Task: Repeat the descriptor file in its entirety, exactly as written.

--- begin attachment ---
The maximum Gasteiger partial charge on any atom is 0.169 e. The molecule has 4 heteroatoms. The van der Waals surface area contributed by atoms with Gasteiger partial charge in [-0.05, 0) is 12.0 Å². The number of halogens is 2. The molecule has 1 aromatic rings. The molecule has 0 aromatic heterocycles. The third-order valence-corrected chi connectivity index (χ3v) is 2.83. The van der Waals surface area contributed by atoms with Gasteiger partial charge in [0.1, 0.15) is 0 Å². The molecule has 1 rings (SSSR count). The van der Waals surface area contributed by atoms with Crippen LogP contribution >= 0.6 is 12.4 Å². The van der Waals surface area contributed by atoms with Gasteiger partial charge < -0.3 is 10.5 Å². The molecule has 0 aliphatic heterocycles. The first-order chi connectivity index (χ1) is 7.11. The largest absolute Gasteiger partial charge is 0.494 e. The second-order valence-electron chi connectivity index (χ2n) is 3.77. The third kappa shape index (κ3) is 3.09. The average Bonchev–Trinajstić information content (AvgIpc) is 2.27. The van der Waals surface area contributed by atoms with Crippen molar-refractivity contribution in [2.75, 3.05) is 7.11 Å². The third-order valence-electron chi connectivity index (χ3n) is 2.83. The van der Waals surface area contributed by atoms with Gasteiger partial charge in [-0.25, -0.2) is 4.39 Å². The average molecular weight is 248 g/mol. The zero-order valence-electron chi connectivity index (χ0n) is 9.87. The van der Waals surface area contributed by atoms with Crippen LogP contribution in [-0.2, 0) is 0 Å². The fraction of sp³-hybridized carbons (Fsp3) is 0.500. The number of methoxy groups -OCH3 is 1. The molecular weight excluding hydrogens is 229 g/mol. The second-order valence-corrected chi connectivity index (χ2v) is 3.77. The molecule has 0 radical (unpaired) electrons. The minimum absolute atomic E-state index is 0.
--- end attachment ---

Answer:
The maximum Gasteiger partial charge on any atom is 0.169 e. The molecule has 4 heteroatoms. The van der Waals surface area contributed by atoms with Gasteiger partial charge in [-0.05, 0) is 12.0 Å². The number of halogens is 2. The molecule has 1 aromatic rings. The molecule has 0 aromatic heterocycles. The third-order valence-corrected chi connectivity index (χ3v) is 2.83. The van der Waals surface area contributed by atoms with Gasteiger partial charge in [0.1, 0.15) is 0 Å². The molecule has 1 rings (SSSR count). The van der Waals surface area contributed by atoms with Crippen LogP contribution >= 0.6 is 12.4 Å². The van der Waals surface area contributed by atoms with Gasteiger partial charge < -0.3 is 10.5 Å². The molecule has 0 aliphatic heterocycles. The first-order chi connectivity index (χ1) is 7.11. The largest absolute Gasteiger partial charge is 0.494 e. The second-order valence-electron chi connectivity index (χ2n) is 3.77. The third kappa shape index (κ3) is 3.09. The average Bonchev–Trinajstić information content (AvgIpc) is 2.27. The van der Waals surface area contributed by atoms with Crippen molar-refractivity contribution in [2.75, 3.05) is 7.11 Å². The third-order valence-electron chi connectivity index (χ3n) is 2.83. The van der Waals surface area contributed by atoms with Gasteiger partial charge in [-0.25, -0.2) is 4.39 Å². The average molecular weight is 248 g/mol. The zero-order valence-electron chi connectivity index (χ0n) is 9.87. The van der Waals surface area contributed by atoms with Crippen LogP contribution in [-0.2, 0) is 0 Å². The fraction of sp³-hybridized carbons (Fsp3) is 0.500. The number of methoxy groups -OCH3 is 1. The molecular weight excluding hydrogens is 229 g/mol. The second-order valence-corrected chi connectivity index (χ2v) is 3.77. The molecule has 0 radical (unpaired) electrons. The minimum absolute atomic E-state index is 0.